About Katherine Fabrizio

Dear Daughters of Difficult Mothers,

As your mother’s daughter, you are (and have always been) in a place of vulnerability.

By developmental definition, Mom had and still has power over you- at times more unconscious than conscious.

Either way, meeting Mom’s needs at the expense of your own isn’t good for anybody. Not even Mom.

What it seems to give her… takes from you both.

I’m here to help you turn this dynamic around.

Because not only do I treat daughters of difficult mothers…


Here’s my story.

Up until my late 20’s, everything I did was open season for my mother to comment on and critique. She and I both thought this was perfectly normal. We were two peas in a pod. The only problem was one pea was always in charge.

Little did I know there was an underground rage building inside of me until it sunk me into a paralyzing depression I couldn’t ignore.

I would spend HOURS on the phone, writing emails back and forth, trying to get her to see MY perspective, MY side of things, which, (as I am sure you know) NEVER, EVER works.

But I still told myself,

She’s my MOTHER, right?
After all, weren’t her intrusions, criticisms, and judgments for my own good?

I couldn’t move forward in life if she disagreed.

MOTHER KNOWS BEST, don’t you know?
Especially this mother.
She was a debate champion and had a Ph.D. in P.S.Y.C.H.O.L.O.G.Y. for god’s sake!!! How in the world could I possibly know what was best for me?

Yet, there I was… stifling the silent scream of a daughter who wanted to live her own life but was terrified of rejecting her mother. The unconscious math told me this; to break free was to reject mom, and she couldn’t survive that, or so I thought…

It was either continue to live for mom or save myself.

I had a choice, but not an easy one.

One day in my late 20’s, you would find me with a heart full of courage and a gut full of guilt walking into my mother’s office where we shared a psychotherapy practice. Knowing it would put a knife through her heart, I choked out the words I couldn’t bury any longer, “Mom I have to leave home. I’m leaving the practice”.

 She didn’t like it, but she did survive and I was free.

And with that, I began the long hard road to becoming my own woman.

That freedom would have to be negotiated at many junctures in my life with my mother. It never got totally easy but it was totally worth it.

Today that anxiety and depression are a distant memory.
My mother is gone, and my own two daughters are grown.

What did I learn along the way?

I learned…

  • No one has the right to appropriate your life, no matter how much they claim to love you.
  • You don’t owe your mother your life; you owe yourself to live a life that’s yours .
  • Raising my two daughters, I learned “I’m sorry, I was wrong” was much more important than being right.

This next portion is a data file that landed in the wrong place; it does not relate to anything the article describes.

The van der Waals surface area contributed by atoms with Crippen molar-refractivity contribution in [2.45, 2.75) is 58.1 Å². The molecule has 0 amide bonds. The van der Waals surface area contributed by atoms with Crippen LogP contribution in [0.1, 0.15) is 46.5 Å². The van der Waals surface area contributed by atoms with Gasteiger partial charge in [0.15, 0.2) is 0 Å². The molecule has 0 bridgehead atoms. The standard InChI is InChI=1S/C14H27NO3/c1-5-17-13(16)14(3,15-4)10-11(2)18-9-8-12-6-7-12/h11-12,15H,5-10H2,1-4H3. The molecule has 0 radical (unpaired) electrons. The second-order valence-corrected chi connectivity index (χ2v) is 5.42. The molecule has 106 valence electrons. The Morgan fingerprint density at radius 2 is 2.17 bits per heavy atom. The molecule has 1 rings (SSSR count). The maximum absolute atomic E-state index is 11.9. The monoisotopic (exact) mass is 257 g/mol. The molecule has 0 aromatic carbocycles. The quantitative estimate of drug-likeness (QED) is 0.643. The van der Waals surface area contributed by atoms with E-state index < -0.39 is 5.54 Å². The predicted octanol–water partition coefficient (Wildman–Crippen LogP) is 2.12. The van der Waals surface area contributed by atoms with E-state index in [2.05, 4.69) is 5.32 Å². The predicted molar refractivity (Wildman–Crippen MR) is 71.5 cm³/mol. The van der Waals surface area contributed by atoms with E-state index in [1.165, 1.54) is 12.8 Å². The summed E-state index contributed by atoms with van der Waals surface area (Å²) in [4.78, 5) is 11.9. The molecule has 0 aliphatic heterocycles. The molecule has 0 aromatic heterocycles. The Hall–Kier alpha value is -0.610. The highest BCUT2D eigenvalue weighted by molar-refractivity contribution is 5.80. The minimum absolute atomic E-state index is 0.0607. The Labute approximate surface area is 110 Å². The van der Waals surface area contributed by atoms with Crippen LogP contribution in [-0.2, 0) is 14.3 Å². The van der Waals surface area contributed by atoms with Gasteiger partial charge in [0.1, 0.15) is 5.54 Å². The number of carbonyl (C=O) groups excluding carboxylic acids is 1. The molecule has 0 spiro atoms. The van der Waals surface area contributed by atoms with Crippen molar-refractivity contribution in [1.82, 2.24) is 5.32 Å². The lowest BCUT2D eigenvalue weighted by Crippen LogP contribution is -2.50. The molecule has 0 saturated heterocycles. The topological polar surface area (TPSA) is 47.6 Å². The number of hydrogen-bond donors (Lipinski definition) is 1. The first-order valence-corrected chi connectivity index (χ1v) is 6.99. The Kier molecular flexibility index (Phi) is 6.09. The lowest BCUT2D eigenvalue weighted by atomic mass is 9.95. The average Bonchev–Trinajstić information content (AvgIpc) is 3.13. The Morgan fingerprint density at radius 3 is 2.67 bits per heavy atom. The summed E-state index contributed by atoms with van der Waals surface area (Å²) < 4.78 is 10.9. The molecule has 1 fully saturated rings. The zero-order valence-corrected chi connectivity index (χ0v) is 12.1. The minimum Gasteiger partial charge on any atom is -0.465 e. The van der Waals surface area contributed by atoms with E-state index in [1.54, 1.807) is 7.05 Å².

• Letting them go of your children can be gut-wrenching but it is the only way to break the cycle.
  • Standing up to my brilliant mother — one anxious moment at a time, wasn’t fatal. We both survived and remained in contact. 
  • Even hard things get easier with time and practice.
  • Making the unconscious traps conscious is the only way to break free.

That’s how I made it to today.

I’ve been in the trenches of motherhood.
 For god’s sake, I’ve raised TEENAGERS who became loving, responsible adults.

I’ve made plenty of mistakes, and fell into plenty of potholes, but I kept on searching and trying in a time when there was little to nothing out there for mothers trying to break the cycle… 

Every mistake a difficult mother makes, I’ve either made them or felt the pull to make those same mistakes.

All I knew was I didn’t want my kids to feel about me how I felt about my mother. So, I kept searching…

And lastly…

I was there when my mother took her last breath, held her hand, sang to her, and wept.

Not despite her death, but because of it… I’m more determined than ever to help every daughter trapped in the good daughter role break free.

Mom would have wanted that. At least, her better self would have wanted it. 

You don’t have forever; none of us do.



My mission and calling is to help every daughter who finds herself trapped in the role of the good daughter break free of this disempowering dynamic and take control of her life.

…and to do so in a way that’s kind and mature, yet powerful.

I hope you will join me. 

I bring everything I’ve learned and experienced as a daughter, a mother, and a professional therapist to stop this cycle of pain.

And by everything, I mean psychodynamic psychology, family systems theory, somatic reprogramming, neuropsychology, feminine energy, energy psychology, attachment theory, psychoimmunology, and psycholinguistics. Broken down into everyday language, insights, and exercises backed by science and delivered from the heart of experience.

All to help you, the Good Daughter.

I want to be the therapist I needed then… for you today.

You don’t have forever. None of us do. Living for everyone else, even your mother, is no way tolive.

For me, it’s personal. Now you know why I started The Good Daughter Syndrome.

Stay with me,
Katherine Fabrizio